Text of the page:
Some people looking at Jerry Wolffe see a 65-year-old, wheelchair-user with cerebral palsy. I see a professional newspaper reporter, editorial writer, and columnist, civil rights activist, and family man.
In a telephone interview from his Oakland (Mich.) Press newspaper office, Wolffe said, “When I was two years old, the doctor told my dad it would be best to put me in an institution. My dad picked me up and told the doctor he was full of (it). He was going to raise his child normal, he said. My dad said there was no such thing as ‘I can’t,’ and he was going to help me.”
Brain damage at birth caused Wolffe’s cerebral palsy, which affected his ability to control muscle movement. As a child, he wore leg braces up to his hips. Though he had near genius-level IQ, the school district forced him to attend a special needs school. In ninth grade at a public school in 1960, he began refusing to attend “handicapped” classes and “may have been the first mainstreamed kid in the country,” he said.
While in college, he worked six weeks at the Associated Press Detroit office without pay to prove he could be a teletype setter. Two years later, he caught on with United Press International and eventually became a reporter and assistant financial editor over a 26-year career.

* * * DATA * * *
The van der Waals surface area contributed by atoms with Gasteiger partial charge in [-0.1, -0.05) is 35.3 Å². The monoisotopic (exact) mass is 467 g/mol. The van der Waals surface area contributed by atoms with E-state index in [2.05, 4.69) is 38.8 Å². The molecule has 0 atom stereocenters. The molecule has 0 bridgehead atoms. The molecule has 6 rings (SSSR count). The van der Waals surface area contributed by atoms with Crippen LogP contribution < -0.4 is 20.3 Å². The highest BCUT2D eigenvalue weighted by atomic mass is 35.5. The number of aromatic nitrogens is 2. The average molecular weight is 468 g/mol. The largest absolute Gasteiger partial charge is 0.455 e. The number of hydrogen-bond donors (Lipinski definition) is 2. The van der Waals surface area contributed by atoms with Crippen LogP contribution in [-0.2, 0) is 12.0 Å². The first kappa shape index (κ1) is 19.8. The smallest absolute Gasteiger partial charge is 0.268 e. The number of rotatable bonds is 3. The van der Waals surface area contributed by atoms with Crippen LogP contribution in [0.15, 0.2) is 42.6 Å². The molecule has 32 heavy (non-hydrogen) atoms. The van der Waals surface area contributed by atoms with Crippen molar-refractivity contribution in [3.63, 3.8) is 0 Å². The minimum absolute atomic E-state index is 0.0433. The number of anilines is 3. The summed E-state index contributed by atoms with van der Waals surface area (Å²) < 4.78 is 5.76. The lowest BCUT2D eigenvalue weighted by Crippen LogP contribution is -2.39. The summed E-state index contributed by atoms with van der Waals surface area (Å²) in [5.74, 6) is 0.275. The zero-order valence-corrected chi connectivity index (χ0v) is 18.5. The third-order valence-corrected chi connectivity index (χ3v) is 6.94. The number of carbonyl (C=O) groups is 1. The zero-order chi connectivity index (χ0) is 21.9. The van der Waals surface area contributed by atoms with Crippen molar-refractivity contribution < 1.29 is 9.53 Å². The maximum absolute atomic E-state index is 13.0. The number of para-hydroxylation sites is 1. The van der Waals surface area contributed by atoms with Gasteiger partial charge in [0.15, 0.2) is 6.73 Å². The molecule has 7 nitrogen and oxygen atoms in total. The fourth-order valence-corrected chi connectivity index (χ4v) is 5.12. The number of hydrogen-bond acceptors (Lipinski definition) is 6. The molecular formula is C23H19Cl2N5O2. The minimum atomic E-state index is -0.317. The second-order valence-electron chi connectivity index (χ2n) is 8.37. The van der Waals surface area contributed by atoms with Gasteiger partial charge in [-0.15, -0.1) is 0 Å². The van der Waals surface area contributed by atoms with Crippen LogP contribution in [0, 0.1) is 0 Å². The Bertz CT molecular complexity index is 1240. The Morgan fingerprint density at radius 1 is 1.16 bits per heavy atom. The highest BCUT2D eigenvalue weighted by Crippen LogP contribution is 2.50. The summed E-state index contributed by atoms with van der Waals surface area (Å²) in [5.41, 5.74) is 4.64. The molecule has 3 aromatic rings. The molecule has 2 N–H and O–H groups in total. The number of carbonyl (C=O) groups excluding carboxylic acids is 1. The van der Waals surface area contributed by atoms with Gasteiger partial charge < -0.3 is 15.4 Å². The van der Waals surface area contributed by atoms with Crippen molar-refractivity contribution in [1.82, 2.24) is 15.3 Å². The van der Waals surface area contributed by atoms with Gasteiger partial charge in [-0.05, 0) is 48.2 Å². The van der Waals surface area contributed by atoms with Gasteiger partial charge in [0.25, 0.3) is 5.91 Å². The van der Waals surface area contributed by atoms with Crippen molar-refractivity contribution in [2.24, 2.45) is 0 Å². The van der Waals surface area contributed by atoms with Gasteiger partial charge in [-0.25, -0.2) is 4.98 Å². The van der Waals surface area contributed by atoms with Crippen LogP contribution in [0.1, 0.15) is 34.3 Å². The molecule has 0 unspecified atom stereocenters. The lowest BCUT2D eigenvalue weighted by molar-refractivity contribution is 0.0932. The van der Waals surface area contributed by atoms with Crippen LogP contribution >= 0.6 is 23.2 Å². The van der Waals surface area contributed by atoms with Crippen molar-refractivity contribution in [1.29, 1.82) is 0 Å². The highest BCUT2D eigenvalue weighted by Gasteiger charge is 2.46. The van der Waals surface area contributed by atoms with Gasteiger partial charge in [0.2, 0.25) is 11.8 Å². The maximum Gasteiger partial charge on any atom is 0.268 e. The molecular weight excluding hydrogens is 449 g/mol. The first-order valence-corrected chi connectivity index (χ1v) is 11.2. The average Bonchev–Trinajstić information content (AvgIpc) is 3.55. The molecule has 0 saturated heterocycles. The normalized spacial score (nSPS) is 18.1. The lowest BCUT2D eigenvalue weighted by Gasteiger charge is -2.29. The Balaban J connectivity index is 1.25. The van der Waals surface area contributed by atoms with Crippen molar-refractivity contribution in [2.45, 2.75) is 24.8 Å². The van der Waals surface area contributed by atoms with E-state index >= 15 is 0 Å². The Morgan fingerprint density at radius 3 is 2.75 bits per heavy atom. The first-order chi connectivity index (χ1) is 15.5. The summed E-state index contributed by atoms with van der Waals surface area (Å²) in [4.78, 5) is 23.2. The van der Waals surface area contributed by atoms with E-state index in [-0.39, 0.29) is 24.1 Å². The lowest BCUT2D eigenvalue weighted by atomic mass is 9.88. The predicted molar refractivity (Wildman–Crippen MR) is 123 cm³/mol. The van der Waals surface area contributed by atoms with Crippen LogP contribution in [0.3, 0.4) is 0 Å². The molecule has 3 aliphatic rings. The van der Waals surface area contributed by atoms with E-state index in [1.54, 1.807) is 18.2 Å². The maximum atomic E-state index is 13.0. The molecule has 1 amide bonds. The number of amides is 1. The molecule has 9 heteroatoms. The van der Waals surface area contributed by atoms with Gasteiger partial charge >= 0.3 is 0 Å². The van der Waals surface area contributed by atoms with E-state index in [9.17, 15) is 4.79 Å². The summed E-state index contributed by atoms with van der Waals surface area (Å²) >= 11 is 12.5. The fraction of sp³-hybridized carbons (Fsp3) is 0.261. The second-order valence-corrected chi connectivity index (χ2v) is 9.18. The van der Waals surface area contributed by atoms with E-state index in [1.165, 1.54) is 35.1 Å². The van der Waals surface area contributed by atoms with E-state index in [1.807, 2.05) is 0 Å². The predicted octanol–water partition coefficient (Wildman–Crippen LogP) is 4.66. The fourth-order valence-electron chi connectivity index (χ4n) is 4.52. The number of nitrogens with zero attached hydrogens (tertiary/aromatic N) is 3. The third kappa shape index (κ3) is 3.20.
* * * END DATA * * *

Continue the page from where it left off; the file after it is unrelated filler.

Wolffe said, “My wire service training made me fast, accurate, and thorough. I’m also a good human interest writer because I’ve seen so much in life.” Over that lifespan, Wolffe has had 31 surgeries. He lost his ability to walk at age 50 and now uses a wheelchair.
“I told one editor my ability to walk had nothing to do with my ability to write,” he said, “I always had to prove I was a little better than the next guy to keep my job.”
In 1990, the Equal Employment Opportunity Commission and the U.S. Department of Justice chose Wolffe and others to learn about the Americans with Disabilities Act and educate the public. Over time, he began writing the newspaper column “Voices of Disability” to advocate for people with disabilities who often face isolation, discrimination, and lack of opportunity.
He said, “What matters to me is changing society. If people with disabilities had full opportunities, we could lift our entire society up a notch spiritually and economically.”